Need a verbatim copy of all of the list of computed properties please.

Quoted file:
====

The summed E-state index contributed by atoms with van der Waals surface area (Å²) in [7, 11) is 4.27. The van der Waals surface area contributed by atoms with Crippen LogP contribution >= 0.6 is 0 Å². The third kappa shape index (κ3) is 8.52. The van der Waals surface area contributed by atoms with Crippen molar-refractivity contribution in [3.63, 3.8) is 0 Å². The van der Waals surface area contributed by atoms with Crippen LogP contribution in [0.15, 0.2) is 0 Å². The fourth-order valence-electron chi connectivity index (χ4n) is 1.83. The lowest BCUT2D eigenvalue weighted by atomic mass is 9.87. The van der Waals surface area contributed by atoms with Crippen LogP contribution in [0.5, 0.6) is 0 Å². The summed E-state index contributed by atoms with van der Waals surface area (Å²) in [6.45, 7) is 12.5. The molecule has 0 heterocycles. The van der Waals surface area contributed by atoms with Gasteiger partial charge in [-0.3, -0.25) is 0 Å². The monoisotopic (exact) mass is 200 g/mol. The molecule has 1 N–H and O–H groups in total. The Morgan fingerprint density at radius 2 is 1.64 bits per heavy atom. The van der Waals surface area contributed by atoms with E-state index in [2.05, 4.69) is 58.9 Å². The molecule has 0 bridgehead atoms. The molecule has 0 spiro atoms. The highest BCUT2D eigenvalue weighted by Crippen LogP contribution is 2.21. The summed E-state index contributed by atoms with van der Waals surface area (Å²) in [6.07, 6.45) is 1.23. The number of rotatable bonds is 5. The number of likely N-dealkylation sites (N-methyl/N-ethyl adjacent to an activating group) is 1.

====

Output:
The summed E-state index contributed by atoms with van der Waals surface area (Å²) in [7, 11) is 4.27. The van der Waals surface area contributed by atoms with Crippen LogP contribution >= 0.6 is 0 Å². The third kappa shape index (κ3) is 8.52. The van der Waals surface area contributed by atoms with Crippen molar-refractivity contribution in [3.63, 3.8) is 0 Å². The van der Waals surface area contributed by atoms with Crippen LogP contribution in [0.15, 0.2) is 0 Å². The fourth-order valence-electron chi connectivity index (χ4n) is 1.83. The lowest BCUT2D eigenvalue weighted by atomic mass is 9.87. The van der Waals surface area contributed by atoms with Crippen LogP contribution in [0.5, 0.6) is 0 Å². The summed E-state index contributed by atoms with van der Waals surface area (Å²) in [6.45, 7) is 12.5. The molecule has 0 heterocycles. The van der Waals surface area contributed by atoms with Gasteiger partial charge in [-0.3, -0.25) is 0 Å². The monoisotopic (exact) mass is 200 g/mol. The molecule has 1 N–H and O–H groups in total. The Morgan fingerprint density at radius 2 is 1.64 bits per heavy atom. The van der Waals surface area contributed by atoms with E-state index in [2.05, 4.69) is 58.9 Å². The molecule has 0 bridgehead atoms. The molecule has 0 spiro atoms. The highest BCUT2D eigenvalue weighted by Crippen LogP contribution is 2.21. The summed E-state index contributed by atoms with van der Waals surface area (Å²) in [6.07, 6.45) is 1.23. The number of rotatable bonds is 5. The number of likely N-dealkylation sites (N-methyl/N-ethyl adjacent to an activating group) is 1.